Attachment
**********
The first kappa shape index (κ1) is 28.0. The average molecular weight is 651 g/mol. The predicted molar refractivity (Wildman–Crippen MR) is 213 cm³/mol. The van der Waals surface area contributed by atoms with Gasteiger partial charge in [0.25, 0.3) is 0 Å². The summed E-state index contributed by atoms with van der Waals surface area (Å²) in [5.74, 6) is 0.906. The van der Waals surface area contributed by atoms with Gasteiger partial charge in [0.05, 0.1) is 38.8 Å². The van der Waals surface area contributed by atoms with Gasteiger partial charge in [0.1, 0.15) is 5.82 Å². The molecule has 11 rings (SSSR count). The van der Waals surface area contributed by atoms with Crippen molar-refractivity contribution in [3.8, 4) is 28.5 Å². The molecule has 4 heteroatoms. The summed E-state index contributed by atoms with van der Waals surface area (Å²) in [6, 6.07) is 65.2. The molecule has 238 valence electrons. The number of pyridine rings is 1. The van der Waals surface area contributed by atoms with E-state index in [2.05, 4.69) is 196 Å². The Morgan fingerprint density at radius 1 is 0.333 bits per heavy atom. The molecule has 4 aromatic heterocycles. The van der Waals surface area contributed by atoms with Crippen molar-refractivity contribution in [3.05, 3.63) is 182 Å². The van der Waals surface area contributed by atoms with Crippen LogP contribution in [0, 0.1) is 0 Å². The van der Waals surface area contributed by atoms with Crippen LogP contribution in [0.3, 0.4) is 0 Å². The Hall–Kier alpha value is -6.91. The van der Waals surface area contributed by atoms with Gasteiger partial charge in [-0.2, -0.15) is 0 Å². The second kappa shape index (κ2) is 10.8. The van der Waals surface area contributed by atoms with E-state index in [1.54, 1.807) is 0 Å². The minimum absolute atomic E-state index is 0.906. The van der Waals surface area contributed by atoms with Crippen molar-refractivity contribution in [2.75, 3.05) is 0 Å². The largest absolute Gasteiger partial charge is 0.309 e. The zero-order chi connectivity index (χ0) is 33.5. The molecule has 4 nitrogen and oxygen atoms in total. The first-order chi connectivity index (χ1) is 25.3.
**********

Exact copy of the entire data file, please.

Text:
The first kappa shape index (κ1) is 28.0. The average molecular weight is 651 g/mol. The predicted molar refractivity (Wildman–Crippen MR) is 213 cm³/mol. The van der Waals surface area contributed by atoms with Gasteiger partial charge in [0.25, 0.3) is 0 Å². The summed E-state index contributed by atoms with van der Waals surface area (Å²) in [5.74, 6) is 0.906. The van der Waals surface area contributed by atoms with Gasteiger partial charge in [0.05, 0.1) is 38.8 Å². The van der Waals surface area contributed by atoms with Gasteiger partial charge in [0.1, 0.15) is 5.82 Å². The molecule has 11 rings (SSSR count). The van der Waals surface area contributed by atoms with Crippen molar-refractivity contribution in [3.8, 4) is 28.5 Å². The molecule has 4 heteroatoms. The summed E-state index contributed by atoms with van der Waals surface area (Å²) in [6, 6.07) is 65.2. The molecule has 238 valence electrons. The number of pyridine rings is 1. The van der Waals surface area contributed by atoms with E-state index in [2.05, 4.69) is 196 Å². The Morgan fingerprint density at radius 1 is 0.333 bits per heavy atom. The molecule has 4 aromatic heterocycles. The van der Waals surface area contributed by atoms with Crippen molar-refractivity contribution in [3.05, 3.63) is 182 Å². The van der Waals surface area contributed by atoms with Crippen LogP contribution in [0, 0.1) is 0 Å². The van der Waals surface area contributed by atoms with Crippen LogP contribution in [0.3, 0.4) is 0 Å². The Hall–Kier alpha value is -6.91. The van der Waals surface area contributed by atoms with Gasteiger partial charge in [-0.2, -0.15) is 0 Å². The second kappa shape index (κ2) is 10.8. The van der Waals surface area contributed by atoms with E-state index in [1.54, 1.807) is 0 Å². The minimum absolute atomic E-state index is 0.906. The van der Waals surface area contributed by atoms with Crippen molar-refractivity contribution in [2.75, 3.05) is 0 Å². The largest absolute Gasteiger partial charge is 0.309 e. The zero-order chi connectivity index (χ0) is 33.5. The molecule has 4 nitrogen and oxygen atoms in total. The first-order chi connectivity index (χ1) is 25.3.